Tuesday night’s game really got me thinking about the future of Curtis Granderson. He played exactly how I would like to see him play moving forward. He had three hits, all of which were singles and also stole a base.
The amount of pressure on Granderson’s shoulders goes beyond the $60 million dollar contract he signed with the Mets this offseason – the offseason fans had been anticipating for years. It was the Winter the Mets would finally cleared enough cap room thanks to expiring contracts from Jason Bay and Johan Santana among others.
The Mets were a team desperate for a power hitter to protect David Wright, and Granderson seemed the answer to GM Sandy Alderson. Grandy’s two 40+ homerun seasons for the Yankees and one lost season due to injury set him up for a nice payday and the Mets made him their centerpiece of the offseason.
I believe that Granderson’s success on the Mets hinges not on his ability to try and duplicate a similar level of production he had with Yankees, but instead produce as he did with the Detroit Tigers earlier in his career.
Anyone who thinks Granderson is going to hit 30, let alone 40 homeruns while playing half of his games at Citi Field is not thinking this through. Granderson’s career line on the Tigers was .272/.344/.484 compared to his .245/.335/.495 clip on the Yankees. He averaged around 22 homeruns per season with the Tigers as opposed to his 40+ with the Yankees. However, he also hit for a higher batting average and used his speed to generate 25-35 doubles, 10-12 triples, and 15-20 stolen bases per season. He was a catalyst.
I believe that the Mets need to move Granderson out of the four-hole in the lineup and stop putting any added pressure on him to pull everything and hit home runs. It works against his offensive aptitude and doesn’t allow him to better utilize the potential that Citi Field can afford him. The wide gaps and characteristics of Citi Field seem perfectly suited for the type of player Granderson once was in Detroit; spraying doubles and triples, utilizing his above average speed, hitting for a higher average, and still clubbing 20 homeruns.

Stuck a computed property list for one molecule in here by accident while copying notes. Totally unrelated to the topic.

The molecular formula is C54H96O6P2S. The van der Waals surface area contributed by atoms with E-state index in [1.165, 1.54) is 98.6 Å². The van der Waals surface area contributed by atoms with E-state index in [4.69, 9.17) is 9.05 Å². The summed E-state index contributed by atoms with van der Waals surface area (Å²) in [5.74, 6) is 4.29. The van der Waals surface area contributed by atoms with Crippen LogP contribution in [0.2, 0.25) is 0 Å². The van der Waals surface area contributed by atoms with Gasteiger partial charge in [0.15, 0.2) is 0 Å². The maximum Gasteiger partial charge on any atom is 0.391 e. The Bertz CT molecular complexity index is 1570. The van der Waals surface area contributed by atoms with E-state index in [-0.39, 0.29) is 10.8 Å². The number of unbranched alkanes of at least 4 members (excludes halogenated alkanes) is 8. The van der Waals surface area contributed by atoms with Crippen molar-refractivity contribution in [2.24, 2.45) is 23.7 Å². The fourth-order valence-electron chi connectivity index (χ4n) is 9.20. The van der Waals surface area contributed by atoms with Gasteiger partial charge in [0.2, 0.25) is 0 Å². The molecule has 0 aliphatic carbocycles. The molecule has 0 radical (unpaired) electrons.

Lucas Duda, whether he is the future for the Mets or not, is a projected power hitter. While he is on the team and playing everyday, he should be batting fourth. He leads the team in home runs anyway, and I wouldn’t mind moving Granderson to the six-hole for a while until he can straighten out his swing and revert back to his pre-Yankees form.
Granderson is here for the long-term and it might be best for all parties involved if Granderson embraced his former self and stop thinking of himself as the 40-home run hitter he once was and the Mets thought they were getting.
Of course, the Mets still need to add another bat in their lineup, whether it be a corner outfielder, shortstop, or first basemen. But for now, batting Duda fourth and moving Granderson down the lineup can be a positive for Curtis’ long-term production.